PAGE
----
Openings

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Introducing: Cluny, a massive (seriously, massive) new bistro in the Distillery from the owners of El Catrin

Name: Cluny Bistro
Contact Info: 35 Tank House Ln., 416-203-2632, clunybistro.com, @ClunyDistillery
Owners: Distillery Restaurant Corp, the group behind El Catrin, Pure Spirits, Archeo and The Boiler House
Chef(s): Executive chef Paul Benallick, whose 20 years’ experience includes stints at Jump, Stock, Auberge du Pommier and George Brown College’s The Chefs’ House. He works alongside pastry chef Chris Kwok and “boulanger” Lucas Craig

The Food: Updated bistro dishes, like chili-ginger frog legs and Buffalo sweetbreads, plus an on-trend assortment of crudos, ceviches and seafood tartares (including an unconventional “Nicoise” tartare with egg, French beans and olives). More traditional options include French onion soup, brie-slathered brioche and six different steak-frites platters. Those wishing to indulge (or impress) can take advantage of the “foie gras this or truffle that” supplement, which buys a few ounces of foie for the table—or a whole truffle at near-wholesale cost.

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The Dish

Food Events

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Taste of Toronto 2014: a sneak peek at 22 dishes coming to the Fort York food festival in July

(Image: Renée Suen)

(Image: Renée Suen)

In just over a month, Fort York will be transformed into a maze of dining tents, drink stations and temporary culinary headquarters for 17 of the city’s top restaurants. It’s all happening for Taste of Toronto, a four-day celebration of the city’s thriving dining scene. Over the course of the festival, which counts Toronto Life among its media partners, each restaurant will be serving a trio of incredible plates, all priced between $6 and $10 (or rather, 6-10 “Crowns,” the official Taste of Toronto currency). We visited some of the participants’ kitchens to see how they’re coming along with their menus.

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July 24-27. $30 (incl. 6 Crowns). Fort York, 100 Garrison Rd., tasteoftoronto.com

The Dish

Openings

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Introducing: Rock Lobster Leslieville, which has a kids’ menu and three (three!) patios

Introducing: Rock Lobster Leslieville

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Name: Rock Lobster Food Co. (Leslieville)
Contact Info: 1192 Queen St. E., 416-533-1800, @rocklobsterfood, rocklobsterfood.com
Owners: Matt Dean Pettit and Mike Homewood, who also own nearby Boots ‘n’ Bourbon, along with partners Darryl Fine and Alan Thomson
Chefs: Executive chef Matt Dean Pettit and corporate chef de cuisine Deron Engbers

The Food: Fans of the Ossington and Queen West locations will recognize the lobster boils, lobster rolls and elaborately garnished lobster-tail Caesars. Everything else is new, including lobster bruschetta, a fried-clam roll with Sriracha mayo and a few vegetarian dishes. There are also kids’ options, like mac ‘n’ cheese topped with crumbled Goldfish.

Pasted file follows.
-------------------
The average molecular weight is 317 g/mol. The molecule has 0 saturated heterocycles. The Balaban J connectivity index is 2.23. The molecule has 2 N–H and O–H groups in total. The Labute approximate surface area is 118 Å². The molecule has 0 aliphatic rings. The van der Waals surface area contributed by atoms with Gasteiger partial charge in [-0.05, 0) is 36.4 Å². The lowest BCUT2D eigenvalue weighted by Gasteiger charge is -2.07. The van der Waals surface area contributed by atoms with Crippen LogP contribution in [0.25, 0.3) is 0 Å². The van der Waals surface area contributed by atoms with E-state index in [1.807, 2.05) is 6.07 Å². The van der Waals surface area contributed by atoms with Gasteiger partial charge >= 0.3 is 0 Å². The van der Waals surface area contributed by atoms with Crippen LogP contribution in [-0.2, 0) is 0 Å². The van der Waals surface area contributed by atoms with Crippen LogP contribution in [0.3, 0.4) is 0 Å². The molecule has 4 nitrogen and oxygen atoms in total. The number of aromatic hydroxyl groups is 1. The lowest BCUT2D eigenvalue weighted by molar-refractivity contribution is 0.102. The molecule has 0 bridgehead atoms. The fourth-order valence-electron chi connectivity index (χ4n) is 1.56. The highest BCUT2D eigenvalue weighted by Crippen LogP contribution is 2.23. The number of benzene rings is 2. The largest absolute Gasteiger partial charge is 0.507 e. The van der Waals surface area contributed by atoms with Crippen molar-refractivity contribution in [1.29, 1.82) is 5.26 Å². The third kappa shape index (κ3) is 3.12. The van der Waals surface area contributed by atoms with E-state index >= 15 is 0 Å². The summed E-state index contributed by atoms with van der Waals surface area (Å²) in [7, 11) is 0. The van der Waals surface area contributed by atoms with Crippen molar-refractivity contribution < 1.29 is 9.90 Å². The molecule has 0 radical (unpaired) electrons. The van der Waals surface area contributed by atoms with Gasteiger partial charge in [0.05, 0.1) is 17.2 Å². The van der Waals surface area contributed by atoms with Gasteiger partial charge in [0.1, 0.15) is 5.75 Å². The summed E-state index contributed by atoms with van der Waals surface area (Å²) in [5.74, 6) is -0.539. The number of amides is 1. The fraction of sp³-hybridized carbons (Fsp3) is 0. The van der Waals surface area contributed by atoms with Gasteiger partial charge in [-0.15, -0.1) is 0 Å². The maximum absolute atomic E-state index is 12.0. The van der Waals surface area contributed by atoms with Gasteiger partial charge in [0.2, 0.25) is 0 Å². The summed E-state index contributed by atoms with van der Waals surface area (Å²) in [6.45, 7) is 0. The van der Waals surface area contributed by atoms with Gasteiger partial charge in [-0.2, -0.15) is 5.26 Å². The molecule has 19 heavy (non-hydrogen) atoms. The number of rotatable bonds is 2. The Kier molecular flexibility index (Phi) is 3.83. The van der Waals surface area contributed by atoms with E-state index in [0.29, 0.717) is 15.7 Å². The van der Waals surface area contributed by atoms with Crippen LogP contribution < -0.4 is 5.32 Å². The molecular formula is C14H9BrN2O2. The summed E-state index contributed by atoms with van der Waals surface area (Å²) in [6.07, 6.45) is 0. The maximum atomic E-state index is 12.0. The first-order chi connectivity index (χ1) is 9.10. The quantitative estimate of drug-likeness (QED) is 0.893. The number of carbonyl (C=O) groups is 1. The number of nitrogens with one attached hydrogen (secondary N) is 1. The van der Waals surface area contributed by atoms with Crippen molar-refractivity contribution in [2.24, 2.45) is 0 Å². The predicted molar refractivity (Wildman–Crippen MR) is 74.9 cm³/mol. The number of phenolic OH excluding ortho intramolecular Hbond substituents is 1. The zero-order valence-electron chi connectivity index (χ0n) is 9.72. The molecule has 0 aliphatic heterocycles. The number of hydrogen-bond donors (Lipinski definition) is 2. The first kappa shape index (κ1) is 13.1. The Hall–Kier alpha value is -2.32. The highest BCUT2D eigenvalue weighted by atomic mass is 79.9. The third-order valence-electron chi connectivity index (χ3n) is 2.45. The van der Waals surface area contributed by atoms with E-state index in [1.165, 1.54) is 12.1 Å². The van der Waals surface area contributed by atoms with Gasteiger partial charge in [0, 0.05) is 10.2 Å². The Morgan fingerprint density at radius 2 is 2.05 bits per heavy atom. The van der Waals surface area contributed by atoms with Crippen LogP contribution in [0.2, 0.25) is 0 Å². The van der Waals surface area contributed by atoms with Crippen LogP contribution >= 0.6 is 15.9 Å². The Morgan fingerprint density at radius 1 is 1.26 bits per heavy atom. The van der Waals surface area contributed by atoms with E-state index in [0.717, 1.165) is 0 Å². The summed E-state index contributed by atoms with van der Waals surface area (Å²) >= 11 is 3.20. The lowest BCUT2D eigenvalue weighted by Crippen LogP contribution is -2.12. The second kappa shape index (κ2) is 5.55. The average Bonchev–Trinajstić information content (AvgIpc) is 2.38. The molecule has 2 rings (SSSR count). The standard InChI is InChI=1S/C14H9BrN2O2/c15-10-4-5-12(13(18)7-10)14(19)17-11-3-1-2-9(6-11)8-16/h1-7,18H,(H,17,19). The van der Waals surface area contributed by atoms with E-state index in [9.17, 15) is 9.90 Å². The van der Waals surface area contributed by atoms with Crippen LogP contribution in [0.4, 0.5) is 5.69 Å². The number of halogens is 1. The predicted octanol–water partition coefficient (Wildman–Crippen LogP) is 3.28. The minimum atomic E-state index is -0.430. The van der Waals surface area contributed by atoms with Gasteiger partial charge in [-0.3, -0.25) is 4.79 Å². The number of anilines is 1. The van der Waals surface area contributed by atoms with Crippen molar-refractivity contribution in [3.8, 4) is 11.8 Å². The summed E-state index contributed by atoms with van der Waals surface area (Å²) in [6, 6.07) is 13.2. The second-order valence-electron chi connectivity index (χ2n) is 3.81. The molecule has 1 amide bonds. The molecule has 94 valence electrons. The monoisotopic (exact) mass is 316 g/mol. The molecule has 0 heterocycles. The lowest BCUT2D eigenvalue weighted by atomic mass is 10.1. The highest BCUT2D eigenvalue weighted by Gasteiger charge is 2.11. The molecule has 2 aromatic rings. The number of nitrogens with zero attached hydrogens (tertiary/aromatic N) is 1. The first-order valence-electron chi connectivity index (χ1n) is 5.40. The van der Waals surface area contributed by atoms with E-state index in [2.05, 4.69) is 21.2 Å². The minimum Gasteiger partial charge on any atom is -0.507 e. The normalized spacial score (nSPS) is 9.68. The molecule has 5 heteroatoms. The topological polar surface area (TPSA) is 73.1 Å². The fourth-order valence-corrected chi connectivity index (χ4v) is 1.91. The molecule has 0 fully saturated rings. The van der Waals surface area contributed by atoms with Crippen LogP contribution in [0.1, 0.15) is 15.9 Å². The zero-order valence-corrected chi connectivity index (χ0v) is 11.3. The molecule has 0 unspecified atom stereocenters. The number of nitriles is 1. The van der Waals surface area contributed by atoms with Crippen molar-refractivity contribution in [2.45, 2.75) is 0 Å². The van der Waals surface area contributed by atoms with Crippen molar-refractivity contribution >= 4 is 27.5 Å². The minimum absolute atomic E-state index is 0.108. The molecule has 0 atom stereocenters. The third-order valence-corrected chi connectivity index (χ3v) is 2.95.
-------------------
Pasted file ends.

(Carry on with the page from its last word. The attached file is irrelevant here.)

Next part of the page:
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The Dish

Openings

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Introducing: Los Colibris, an upscale Mexican restaurant on King West

Introducing: Los Colibris

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Name: Los Colibris
Contact Info: 220 King St. W. (2nd Floor), 416-979-7717, loscolibris.ca, @loscolibris220
Neighbourhood: Entertainment District
Owner: Andreas Antoniou, who also owns Estiatorio Volos, Little Anthony’s and sister-restaurant El Caballito
Chef: Elia Herrera, also the executive chef at El Caballito

The Food: Los Colibris (Spanish for “hummingbirds”) is not your standard taqueria—in fact, the menu is entirely devoid of tostadas, cinnamon-dusted churros and all the other Latin snacks we’ve come to associate with Mexican cuisine (head downstairs to El Caballito for those). Instead, it serves refined Mexican dishes, some of which were passed down to chef Herrera from her mother and grandmother. Expect made-to-order tortillas, ceviches and complicated adobo sauces, plus big shareable entrées, like a whole roasted sea bass or a 22-ounce rib eye.

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The Dish

Food News

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Celebrate this year’s Luminato festival by eating $5 snacks on a giant cardboard beach

Luminato-IntroNext weekend marks the start of Luminato, the summertime festival of music, dance, film, food and other random creative expression. This year’s Festival Hub, an interactive installation called Cardboard Beach, will be exactly what it sounds like: an idyllic beach scene made entirely out of cardboard, complete with umbrellas, deck chairs, cabanas and—essential to any beach experience—lots of stuff to eat and drink. On Saturday, June 7, 10 Toronto chefs (including Carmen’s Luiz Valenzuela, Mad Mexican’s José Hadad and the chefs behind soon-to-open South American eatery Mata) will be pairing up with festival artists to serve a beach-inspired feast of sliders, grilled seafood, arepas and other Pan-American snacks—each selling for $5 flat. Flip through the slideshow below for a mouth-watering preview.

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June 7, 12-5. Free. David Pecaut Square215 King St. W., luminatofestival.com

The Dish

Restaurants

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Opening soon: a new Leslieville location of Rock Lobster Food Co.

Rock Lobster’s famous lobster-topped poutine (Image: Renée Suen)

Rock Lobster’s famous lobster-topped poutine (Image: Renée Suen)